This way to holy guacamole.

We’ve all experienced it before: Bad guac. Instantly disappointing and a surefire way to upset any meal or snack, it’s easily avoidable. In fact, serving up that creamy, bright green goodness that was sent to us from the avocado gods is easier than you think. Just avoid these five common mistakes the next time you serve guacamole:

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Image courtesy of Liz Clayman

Not choosing a ripe avocado is hands down, across the board, the biggest no-go zone when it comes to making and serving guacamole. “Hass from California or Mexico are best for guacamole because they have a higher fat content and a rich, creamy texture,” says Chef Scott Linquist of Coyo Taco, a fast-casual taqueria with locations in Miami. In terms of identifying ripeness, he says, “They should be dark brown to black on the outside and firm to the touch, but when you squeeze it, the flesh should give a bit.”

Ever had your guac turn that yucky greenish brown color and become mushy and flavorless? Yeah, us too. “The unpleasant brown color is caused by a natural oxidation process,” says Isaac Esparza, Executive Chef at Casa Velas resort in Puerto Vallarta, where they recently launched a Guacamole Bar offering guests 5,151 flavor combinations (!). To retain the bright green color and flavor, you can control or slow down the oxidation with the help of fresh lemon juice, olive oil, or powdered citric acid, he says.

Above all else, consider following the lead of restaurants that serve up tableside concoctions and prepare your guacamole only moments before you’re ready to scarf it down.

Seasoning is everything—even when it comes to guacamole, with many chefs agreeing that most folks just don’t add enough salt or lime, or both, to their recipes. “It is easy to under season since avocados are so rich,” says Chef Akhtar Nawab of Mexican eateries Otra Vez in New Orleans and Alta Calidad in Brooklyn.

Linquist tells us the salt and lime bring out the flavor and create a very nice balance, so it’s important you gradually add more of each and taste test along the way to get to your ideal version.

Qué frío! Many of our experts agreed on serving guacamole at room temperature vs. cold. The easiest way to make sure you’re doing this is by using ripe avocados that have been sitting out on your counter rather than in the refrigerator. “If you do happen to get stuck with extras after they are ripe, put them in the fridge and try to use them sooner rather than later,” says Nawab. Translation: More guac, sooner.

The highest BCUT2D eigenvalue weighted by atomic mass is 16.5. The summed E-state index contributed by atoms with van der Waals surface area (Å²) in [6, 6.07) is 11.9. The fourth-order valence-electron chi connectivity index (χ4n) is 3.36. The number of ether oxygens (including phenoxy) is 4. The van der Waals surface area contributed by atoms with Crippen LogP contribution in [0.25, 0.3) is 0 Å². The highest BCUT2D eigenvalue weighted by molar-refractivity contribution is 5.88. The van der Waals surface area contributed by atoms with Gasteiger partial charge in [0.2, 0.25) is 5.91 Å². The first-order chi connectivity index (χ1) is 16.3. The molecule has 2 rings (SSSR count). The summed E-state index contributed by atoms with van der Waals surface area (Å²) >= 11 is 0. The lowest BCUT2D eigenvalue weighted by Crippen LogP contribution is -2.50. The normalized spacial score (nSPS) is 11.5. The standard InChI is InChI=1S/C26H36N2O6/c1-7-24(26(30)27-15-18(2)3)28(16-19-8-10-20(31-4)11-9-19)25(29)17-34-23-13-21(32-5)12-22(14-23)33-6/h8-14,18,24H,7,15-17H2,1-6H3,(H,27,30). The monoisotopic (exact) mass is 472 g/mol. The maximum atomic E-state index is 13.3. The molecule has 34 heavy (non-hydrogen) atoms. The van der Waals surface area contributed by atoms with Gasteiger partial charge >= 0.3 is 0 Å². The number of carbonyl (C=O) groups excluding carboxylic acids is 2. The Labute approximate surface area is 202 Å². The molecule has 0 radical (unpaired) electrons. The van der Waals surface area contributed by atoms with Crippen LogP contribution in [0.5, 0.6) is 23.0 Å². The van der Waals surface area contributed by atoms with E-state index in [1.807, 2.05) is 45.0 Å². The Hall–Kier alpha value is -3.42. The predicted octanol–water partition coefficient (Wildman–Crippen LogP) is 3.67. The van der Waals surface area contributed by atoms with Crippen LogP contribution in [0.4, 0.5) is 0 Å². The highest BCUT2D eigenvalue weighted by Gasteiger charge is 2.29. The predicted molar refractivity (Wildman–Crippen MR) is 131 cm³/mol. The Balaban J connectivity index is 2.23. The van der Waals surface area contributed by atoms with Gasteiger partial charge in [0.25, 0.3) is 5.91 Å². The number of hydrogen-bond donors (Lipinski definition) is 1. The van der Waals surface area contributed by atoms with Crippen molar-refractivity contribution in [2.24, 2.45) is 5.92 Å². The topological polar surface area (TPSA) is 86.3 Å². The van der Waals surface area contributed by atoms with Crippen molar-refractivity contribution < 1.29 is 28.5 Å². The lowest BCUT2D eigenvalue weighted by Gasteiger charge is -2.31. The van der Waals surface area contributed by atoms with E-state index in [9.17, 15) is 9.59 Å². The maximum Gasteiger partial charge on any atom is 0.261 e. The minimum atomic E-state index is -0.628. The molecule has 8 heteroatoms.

Not properly cutting, pitting and skinning an avocado to get the most out of it is a common mistake too. “You would be surprised how many people cut themselves trying to properly work with avocados,” says Linquist. To cut, he advises using a sharp kitchen knife with a blade between 5-8 inches. “Many people will choose a knife that is too large or too small, making this step dangerous,” he adds.

Once you have the right knife, cut into the avocado until the knife blade hits the pit. “Then, rotate the avocado around the knife, remove the knife, take the avocado in both hands and twist a quarter turn to separate the sides,” he says. “To remove the pit, hold the avocado half in one hand. Using a kitchen towel between your hand and the avocado, tap the pit gently with the sharp blade of a knife, then turn the knife a quarter turn to loosen the pit. The pit should stick to the blade of the knife and pull out easily.” Finally, Linquist advises using a large kitchen spoon to scoop out all the flesh of the avocado from the skin.

More Tips for the Best Guacamole Experience

Getting to peak guacamole is just half the battle. You can of course eat it by spooning it into your mouth—guilty as charged here—but we all know having the perfect vehicle to deliver it to your belly will make it all the more satisfying.

Think Beyond Tortilla Chips

“I personally love eating guacamole with yuca chips or taro chips,” says Linquist. “I also love it with kettle chips, especially the chile-lime and BBQ flavors.” For something healthier, crunchy romaine lettuce and Belgian endive make great vegetable scoopers; he also advises trying it with jicama, cucumber slices, celery, carrot, and bell peppers.

Be Generous with the Aromatics

In terms of spicing your guac up, both literally and figuratively, you can follow Nawab’s preparation, which includes serrano chile, onions, and cilantro. “Not adding enough vegetables to your guac is a mistake,” he says.

Get Creative with Mix-Ins Too

You can and should also consider adding interesting and unexpected ingredients to your guacamole. “Cut fruits like berries, mango, pineapple or add toasted nuts like pine nuts, almonds, or pumpkin seeds [to your recipe],” Linquist says.

Should You Refrigerate Guacamole? And Can You Freeze It?

“As in almost any food or preparation, it is always better when it is fresh,” says Esparza. But if you need to store guacamole, there are some tips to not totally destroy it. “If you have a homemade vacuum sealer machine, guacamole can be prepared—preferably without salt since salt accelerates the oxidation process,” Esparza says. “Place the guacamole in a vacuum sealed bag, refrigerate it, [or] freeze it, to [extend] its life. When you want to consume it later, defrost it, and then add the salt before eating it,” he adds.

If you do end up refrigerating some leftover guac, our experts advise storing it with a liner touching the surface of the guacamole itself to limit its air exposure.

And if you cave and buy store-bought stuff, here’s how to make pre-made guacamole taste better.